Jay Watson and Nick “Paisley Adams” Allbrook are not unfamiliar with success. They are used to it as members of Tame Impala, the group from Western Australia that released perhaps the best psychedelic-rock release of 2010 in Innerspeaker. It was a beast of an album that has drawn acclaim for a genre too familiar with criticism. Their own project, Pond, will inspire kudos for similar reasons. Many contemporary “psychedelic” artists ignore the concept and aim of the genre, which to many is the emission of music that is both invigorating and calming; the namesake alone recalls the intent, which should be receptive to a subdued and tranquil mindset without being too simplistic or over-done. It is understandably a thin line to tread, so I find the premature criticism against psychedelic-rock as “a genre for fetishists” to be a bit off, as success within the genre is renowned to the point of the style being inarguable. When you hear quality psychedelic-rock, you just know it. Innerspeaker was one of the few psychedelic-rock releases in the past few years able to accomplish that.
It is easy to throw around criticism when artists focus too much on how their pedals sound or whether a sample from an actual psychedelic track would fit, and THEN attempt to call themselves psychedelic musicians. Call it a plague brought on by our modern days, where the superfluous multitude of sub-genres dilutes the tradition of certain styles. Or you could pin it on the availability of technology, which could allow your little brother’s guitar to sound like David Gilmour if he familiarizes himself with Pirate Bay. These are absurd things to blame it on though, like blaming a McDonalds for obesity. More options should result in more creativity, not an over-dependence on substitutes for artistic expression. No one wants to hear “drone-rock” with three chords played over a Native Instruments program, just like how listeners could give a shit if you play a backwards loop of a Jefferson Airplane song over ambiance. Optimistically, hearing shameful examples like these makes Tame Impala and past psych-rock heroes sound even better. These revered groups do not need inferior comparisons to prove their selective worth though.
Watson’s history with Tame Impala goes back to their beginnings, as he performed on their 2008 self-titled debut EP. Allbrook has been touring with them for several years and was named an official member earlier this year due to his participation on Innerspeaker. Tame Impala’s head honcho/lead songwriter, Kevin Parker, has returned the favor for his friends by playing live with Pond on occasion. Their fourth studio album, Frond, was released earlier this month and is clearly their best. Chalk it up to experience perhaps, but regardless this is an album that is not a far cry from Innerspeaker, both in terms of quality and style. Pond treads in areas of garage-rock more than Tame Impala by using a sharper tone of distortion and less reverb, while sharing some electronic components that never override the psych-rock feeling. For example, the trickles of synths during “Mussels Tonight?” is not distracting or superfluous, while the vocoded bridge in the middle is simply preparation for a dizzying guitar progression that recalls the best of the genre.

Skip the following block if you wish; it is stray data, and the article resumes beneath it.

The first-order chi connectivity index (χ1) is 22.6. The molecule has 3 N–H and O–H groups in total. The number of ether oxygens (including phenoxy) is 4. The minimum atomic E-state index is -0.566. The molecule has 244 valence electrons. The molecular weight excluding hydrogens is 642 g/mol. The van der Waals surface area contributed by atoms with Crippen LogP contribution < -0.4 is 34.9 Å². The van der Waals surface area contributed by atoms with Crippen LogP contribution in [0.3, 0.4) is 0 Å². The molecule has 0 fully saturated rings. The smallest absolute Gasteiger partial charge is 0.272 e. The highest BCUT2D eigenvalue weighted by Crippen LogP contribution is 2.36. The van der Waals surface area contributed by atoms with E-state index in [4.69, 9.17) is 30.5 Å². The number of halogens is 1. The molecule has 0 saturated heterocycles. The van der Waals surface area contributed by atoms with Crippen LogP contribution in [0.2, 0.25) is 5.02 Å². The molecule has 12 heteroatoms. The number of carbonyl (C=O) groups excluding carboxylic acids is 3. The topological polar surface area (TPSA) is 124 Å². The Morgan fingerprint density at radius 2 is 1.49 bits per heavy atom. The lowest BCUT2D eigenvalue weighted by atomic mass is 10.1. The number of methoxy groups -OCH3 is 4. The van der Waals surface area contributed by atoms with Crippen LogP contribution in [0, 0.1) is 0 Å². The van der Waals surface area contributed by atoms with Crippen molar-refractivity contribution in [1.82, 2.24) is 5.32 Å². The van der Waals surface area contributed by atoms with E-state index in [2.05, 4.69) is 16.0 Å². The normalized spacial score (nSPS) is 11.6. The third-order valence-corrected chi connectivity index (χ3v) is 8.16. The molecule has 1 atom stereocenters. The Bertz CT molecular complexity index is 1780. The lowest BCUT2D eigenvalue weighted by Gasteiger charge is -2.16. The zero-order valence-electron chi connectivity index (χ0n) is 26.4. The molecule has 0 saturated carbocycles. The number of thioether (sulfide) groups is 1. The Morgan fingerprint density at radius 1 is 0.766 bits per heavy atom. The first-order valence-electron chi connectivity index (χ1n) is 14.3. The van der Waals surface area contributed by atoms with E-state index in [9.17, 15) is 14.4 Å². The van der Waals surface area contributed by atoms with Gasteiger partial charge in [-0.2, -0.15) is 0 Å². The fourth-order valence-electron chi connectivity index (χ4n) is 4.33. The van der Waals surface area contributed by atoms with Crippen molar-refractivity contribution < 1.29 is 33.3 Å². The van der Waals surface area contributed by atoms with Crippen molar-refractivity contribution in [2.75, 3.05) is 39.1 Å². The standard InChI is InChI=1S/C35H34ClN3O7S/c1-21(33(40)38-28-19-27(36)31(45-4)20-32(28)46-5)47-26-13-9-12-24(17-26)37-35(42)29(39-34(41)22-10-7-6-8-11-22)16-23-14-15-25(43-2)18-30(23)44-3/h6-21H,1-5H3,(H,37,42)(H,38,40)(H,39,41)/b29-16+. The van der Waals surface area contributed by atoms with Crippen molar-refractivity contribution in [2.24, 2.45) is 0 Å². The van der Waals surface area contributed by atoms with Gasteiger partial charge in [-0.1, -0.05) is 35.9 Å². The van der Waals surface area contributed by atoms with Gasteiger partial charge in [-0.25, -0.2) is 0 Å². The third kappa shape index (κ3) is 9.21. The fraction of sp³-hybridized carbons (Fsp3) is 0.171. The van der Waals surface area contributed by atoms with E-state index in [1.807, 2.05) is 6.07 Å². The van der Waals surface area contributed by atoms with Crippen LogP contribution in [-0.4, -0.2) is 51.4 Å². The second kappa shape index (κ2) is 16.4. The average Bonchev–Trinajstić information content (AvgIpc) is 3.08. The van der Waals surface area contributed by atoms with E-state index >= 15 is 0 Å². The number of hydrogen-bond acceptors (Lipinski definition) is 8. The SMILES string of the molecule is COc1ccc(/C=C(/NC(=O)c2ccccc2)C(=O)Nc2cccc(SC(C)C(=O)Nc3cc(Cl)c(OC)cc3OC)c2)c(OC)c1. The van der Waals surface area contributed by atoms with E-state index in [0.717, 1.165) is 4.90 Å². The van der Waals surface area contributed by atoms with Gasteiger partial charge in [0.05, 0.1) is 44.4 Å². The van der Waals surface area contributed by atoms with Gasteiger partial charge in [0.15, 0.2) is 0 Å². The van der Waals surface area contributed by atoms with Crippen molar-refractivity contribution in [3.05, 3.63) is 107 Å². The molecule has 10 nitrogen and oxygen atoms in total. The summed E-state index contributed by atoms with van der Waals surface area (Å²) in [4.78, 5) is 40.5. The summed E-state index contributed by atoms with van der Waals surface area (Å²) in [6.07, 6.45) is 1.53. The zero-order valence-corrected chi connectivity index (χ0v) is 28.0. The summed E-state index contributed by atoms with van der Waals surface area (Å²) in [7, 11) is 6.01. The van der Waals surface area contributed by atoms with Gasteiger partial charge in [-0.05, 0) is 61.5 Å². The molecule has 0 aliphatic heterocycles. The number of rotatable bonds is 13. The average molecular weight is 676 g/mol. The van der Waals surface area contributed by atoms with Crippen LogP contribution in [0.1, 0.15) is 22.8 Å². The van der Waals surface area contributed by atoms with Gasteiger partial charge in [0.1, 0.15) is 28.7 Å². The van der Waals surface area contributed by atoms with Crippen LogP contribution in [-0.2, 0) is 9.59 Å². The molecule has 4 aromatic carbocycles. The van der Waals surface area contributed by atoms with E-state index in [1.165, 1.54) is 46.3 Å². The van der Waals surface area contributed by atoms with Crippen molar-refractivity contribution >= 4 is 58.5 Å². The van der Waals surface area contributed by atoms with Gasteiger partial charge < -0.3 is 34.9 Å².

Under the gauzy layers of guitar in “Cloud City” there lies a bit of funk, which in addition to the garage-rock in the self-titled cut and extensive prog-rock in “Duck and Clover” provides for Frond’s fresh perspective on psychedelia. There is not one effort on Frond that lingers away from psychedelia, but the flourishes of various stylistic attemps within concise bridges or outros is always delightful. The last four minutes of “Frond”, for instance, is a beautiful arrangement of orchestral elements and guitars that evolves with superb organization from the track’s initial pop-heavy leanings, which is led by a sprightly piano and choir-like procession. A track like “Torn Asunder”, which recalls Suede and Brett Anderson in more ways than one, contains the type of songwriting that most psych-rockers envy. Complete with delicate keys, a calming background of strings, and flourishes of woodwinds, this is the type of effort that will stun a listener making their way through the entirety of Frond. The album has so many surprises, twists, and hooks that one may question its stylistic consistency, even if it is clear. It just contains so much excitement and variation, two components that modern psychedelic-rock has been lacking.
RIYL: Tame Impala, Here We Go Magic, Suede, Beach Fossils, Midnight Juggernauts, Male Bonding, Wild Nothing, MGMT, Wavves, Friendly Fires, The Faint, Justice, The Teenagers, Late of the Pier,Phoenix, Shiny Toy Guns, VHS or Beta, Klaxons, Lotus, Passion Pit, Wolfmother, Pink Floyd, Jefferson Airplane, Hawkwind, Devendra Banhart